In its official statements, the Bulgarian government referred to the countries that bought arms from them, which were exported by countries such as Iraq, Saudi Arabia, the United States, Egypt, Russia, Afghanistan, Croatia and India reported in the Russian newspaper Komsomolskaya Pravda. Keep Reading
According to reports and direct witnesses, an all-out genocide is taking place in Myanmar. The country’s army assaulted the state after Arakan Rohingya Salvation Army (ARSA) attacked Burmese police forces in protest against the long-time blockade and incessant massacre of Rohingya. The Tatmadaw, Myanmar’s military forces, attacked the state apparently in retaliation. Keep Reading
Boris Johnson further said that other less provocative alternatives must be taken into consideration about North Korea. While saying that the North break out a “new order of threat” by testing its latest Hydrogen-bomb, the UK secretary of state explained that the American version of solution for the issue may provoke Kim Jong-un to “vaporize” the South Korean capital Seoul. Keep Reading
According to reports at least 3,800 civilians have been killed to date in US-led coalition bombing against ISIS across its territory in Syria and Iraq.
At least 25 people have been killed and 30 injured in a suicide explosion claimed by ISIS in the Iraqi city of al Musayyib, local media reports.
More than 30 people have been killed and wounded dozens more in twin Baghdad bombings in streets packed with crowds preparing for the Ramadan fast.
Since the start of OPEC’s production cuts, oil market analysts and experts have been focusing on how US shale would respond to the relatively higher and stable oil prices, possibly eating up some of the cartel’s global market share while the cuts last.
The market share war is also going on a micro level within OPEC itself – a diverse group of producers, with each pushing and pursuing their own agenda in every meeting and collective decision. This time around it is no different.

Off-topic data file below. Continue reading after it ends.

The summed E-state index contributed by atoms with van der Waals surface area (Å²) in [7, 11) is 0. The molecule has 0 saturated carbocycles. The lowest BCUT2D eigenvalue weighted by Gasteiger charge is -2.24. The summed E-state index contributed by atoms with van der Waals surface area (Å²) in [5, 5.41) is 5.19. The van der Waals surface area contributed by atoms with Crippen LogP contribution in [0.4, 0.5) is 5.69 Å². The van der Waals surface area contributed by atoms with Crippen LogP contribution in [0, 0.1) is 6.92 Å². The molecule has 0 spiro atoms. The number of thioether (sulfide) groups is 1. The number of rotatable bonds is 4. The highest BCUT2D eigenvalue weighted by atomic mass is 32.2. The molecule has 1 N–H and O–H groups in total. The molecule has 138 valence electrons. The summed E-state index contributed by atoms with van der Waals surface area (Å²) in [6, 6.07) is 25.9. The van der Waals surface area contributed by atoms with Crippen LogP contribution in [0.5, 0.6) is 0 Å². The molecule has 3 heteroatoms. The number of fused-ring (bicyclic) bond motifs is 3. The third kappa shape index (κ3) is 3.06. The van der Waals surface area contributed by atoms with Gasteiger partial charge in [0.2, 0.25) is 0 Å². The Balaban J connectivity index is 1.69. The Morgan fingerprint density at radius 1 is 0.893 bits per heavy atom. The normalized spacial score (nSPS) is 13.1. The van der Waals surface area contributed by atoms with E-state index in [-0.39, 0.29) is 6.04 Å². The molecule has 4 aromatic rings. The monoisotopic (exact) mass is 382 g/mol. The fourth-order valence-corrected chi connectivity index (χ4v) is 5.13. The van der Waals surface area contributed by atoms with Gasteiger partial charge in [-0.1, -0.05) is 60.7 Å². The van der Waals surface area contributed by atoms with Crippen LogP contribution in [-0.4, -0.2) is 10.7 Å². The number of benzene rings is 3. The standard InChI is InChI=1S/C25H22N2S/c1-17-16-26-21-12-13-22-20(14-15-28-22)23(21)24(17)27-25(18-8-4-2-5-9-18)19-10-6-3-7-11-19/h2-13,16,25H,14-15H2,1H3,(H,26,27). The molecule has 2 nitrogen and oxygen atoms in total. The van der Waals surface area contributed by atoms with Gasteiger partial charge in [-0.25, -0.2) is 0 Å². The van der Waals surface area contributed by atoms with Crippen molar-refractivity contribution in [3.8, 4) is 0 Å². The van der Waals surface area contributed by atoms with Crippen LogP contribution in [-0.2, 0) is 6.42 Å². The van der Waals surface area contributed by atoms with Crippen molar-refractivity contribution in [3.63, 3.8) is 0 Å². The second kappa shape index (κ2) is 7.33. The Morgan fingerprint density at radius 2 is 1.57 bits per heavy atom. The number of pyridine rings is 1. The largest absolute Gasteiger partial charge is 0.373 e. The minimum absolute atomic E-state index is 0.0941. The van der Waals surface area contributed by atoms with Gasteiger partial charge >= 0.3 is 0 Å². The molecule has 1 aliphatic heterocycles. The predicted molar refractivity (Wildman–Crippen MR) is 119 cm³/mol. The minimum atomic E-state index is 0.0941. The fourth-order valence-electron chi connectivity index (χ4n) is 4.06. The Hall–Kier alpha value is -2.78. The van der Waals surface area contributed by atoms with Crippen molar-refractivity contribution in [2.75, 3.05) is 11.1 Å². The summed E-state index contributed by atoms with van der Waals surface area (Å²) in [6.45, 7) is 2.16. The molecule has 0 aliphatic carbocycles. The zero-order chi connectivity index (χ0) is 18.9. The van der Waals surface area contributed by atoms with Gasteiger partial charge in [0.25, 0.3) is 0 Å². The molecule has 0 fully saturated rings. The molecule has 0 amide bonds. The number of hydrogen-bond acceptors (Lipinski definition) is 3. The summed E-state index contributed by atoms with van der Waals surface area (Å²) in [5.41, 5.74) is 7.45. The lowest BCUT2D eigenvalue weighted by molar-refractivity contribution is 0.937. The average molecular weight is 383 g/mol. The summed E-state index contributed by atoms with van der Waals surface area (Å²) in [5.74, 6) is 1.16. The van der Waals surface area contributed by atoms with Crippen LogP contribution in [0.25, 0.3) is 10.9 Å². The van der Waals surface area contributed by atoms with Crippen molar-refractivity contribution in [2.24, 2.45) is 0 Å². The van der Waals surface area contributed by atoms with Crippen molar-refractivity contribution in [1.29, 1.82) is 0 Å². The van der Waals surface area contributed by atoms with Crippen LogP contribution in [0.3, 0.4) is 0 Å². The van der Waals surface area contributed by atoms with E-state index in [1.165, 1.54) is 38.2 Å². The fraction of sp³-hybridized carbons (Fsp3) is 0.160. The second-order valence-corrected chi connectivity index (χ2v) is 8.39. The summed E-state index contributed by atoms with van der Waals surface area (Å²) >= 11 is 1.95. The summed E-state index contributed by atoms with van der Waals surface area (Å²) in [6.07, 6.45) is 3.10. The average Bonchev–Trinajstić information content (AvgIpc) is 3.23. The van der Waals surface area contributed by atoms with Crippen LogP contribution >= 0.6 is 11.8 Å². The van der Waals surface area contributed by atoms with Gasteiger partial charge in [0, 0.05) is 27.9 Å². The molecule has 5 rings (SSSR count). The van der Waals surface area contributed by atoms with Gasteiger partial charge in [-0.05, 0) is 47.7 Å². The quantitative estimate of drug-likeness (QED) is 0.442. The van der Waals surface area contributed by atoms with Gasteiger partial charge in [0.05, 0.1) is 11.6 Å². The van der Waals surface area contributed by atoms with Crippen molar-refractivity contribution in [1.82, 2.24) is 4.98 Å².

Iraq is trying to revive the Trebil border crossing between Iraq and Jordan, which was closed in 2014 after the Islamic State (DAESH) took control of Anbar province. But the highway from Baghdad toward the crossing is not safe and has been the stage of terrorist attacks for a while, most recently the IS attack on an Iraqi security forces’ convoy April 22 in the Al-Sakkar area east of Rutba on the highway near the Jordanian border. As a result, 10 security officers were killed and 20 others were injured. Following the incident, soldiers of the Eighth Brigade deployed in Rutba appealed to Prime Minister Haider al-Abadi for equipment and weapons to secure the international highway between Ramadi and Rutba to avoid surprise attacks by IS sleeper cells.
According to state-run newspaper al-Sabah, the Iraqi army expects to force the Islamic State out of Mosul within three weeks, despite heavy resistance from militants in the densely populated Old City district.
Iraqi group Popular Mobilization Units has delivered a counterblast to the Turkish president who had called the volunteer force fighting Daesh a “terrorist organization” and part of Iran’s regional policy.
The group, known as Al-Hashd al-Shaabi by its Arabic name, has joined forces with the Iraqi government against Daesh terrorists.
Last November, the Iraqi Parliament approved a law, giving legal status to the fighters and recognizing them as part of the national armed forces.